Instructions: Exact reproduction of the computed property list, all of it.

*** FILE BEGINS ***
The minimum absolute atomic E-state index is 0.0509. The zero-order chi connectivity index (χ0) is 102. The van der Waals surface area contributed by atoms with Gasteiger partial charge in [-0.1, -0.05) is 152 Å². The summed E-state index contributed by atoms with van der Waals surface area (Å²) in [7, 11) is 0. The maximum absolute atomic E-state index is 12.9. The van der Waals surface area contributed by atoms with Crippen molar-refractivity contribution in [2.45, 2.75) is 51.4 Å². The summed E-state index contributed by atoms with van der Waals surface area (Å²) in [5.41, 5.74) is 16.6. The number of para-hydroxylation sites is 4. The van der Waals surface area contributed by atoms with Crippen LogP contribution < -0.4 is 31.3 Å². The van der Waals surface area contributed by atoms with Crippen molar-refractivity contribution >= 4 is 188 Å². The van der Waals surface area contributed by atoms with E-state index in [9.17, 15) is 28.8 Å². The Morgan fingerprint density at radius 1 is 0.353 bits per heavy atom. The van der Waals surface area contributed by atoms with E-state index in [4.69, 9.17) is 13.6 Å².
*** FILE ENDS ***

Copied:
The minimum absolute atomic E-state index is 0.0509. The zero-order chi connectivity index (χ0) is 102. The van der Waals surface area contributed by atoms with Gasteiger partial charge in [-0.1, -0.05) is 152 Å². The summed E-state index contributed by atoms with van der Waals surface area (Å²) in [7, 11) is 0. The maximum absolute atomic E-state index is 12.9. The van der Waals surface area contributed by atoms with Crippen molar-refractivity contribution in [2.45, 2.75) is 51.4 Å². The summed E-state index contributed by atoms with van der Waals surface area (Å²) in [5.41, 5.74) is 16.6. The number of para-hydroxylation sites is 4. The van der Waals surface area contributed by atoms with Crippen LogP contribution < -0.4 is 31.3 Å². The van der Waals surface area contributed by atoms with Crippen molar-refractivity contribution >= 4 is 188 Å². The van der Waals surface area contributed by atoms with E-state index in [9.17, 15) is 28.8 Å². The Morgan fingerprint density at radius 1 is 0.353 bits per heavy atom. The van der Waals surface area contributed by atoms with E-state index in [4.69, 9.17) is 13.6 Å².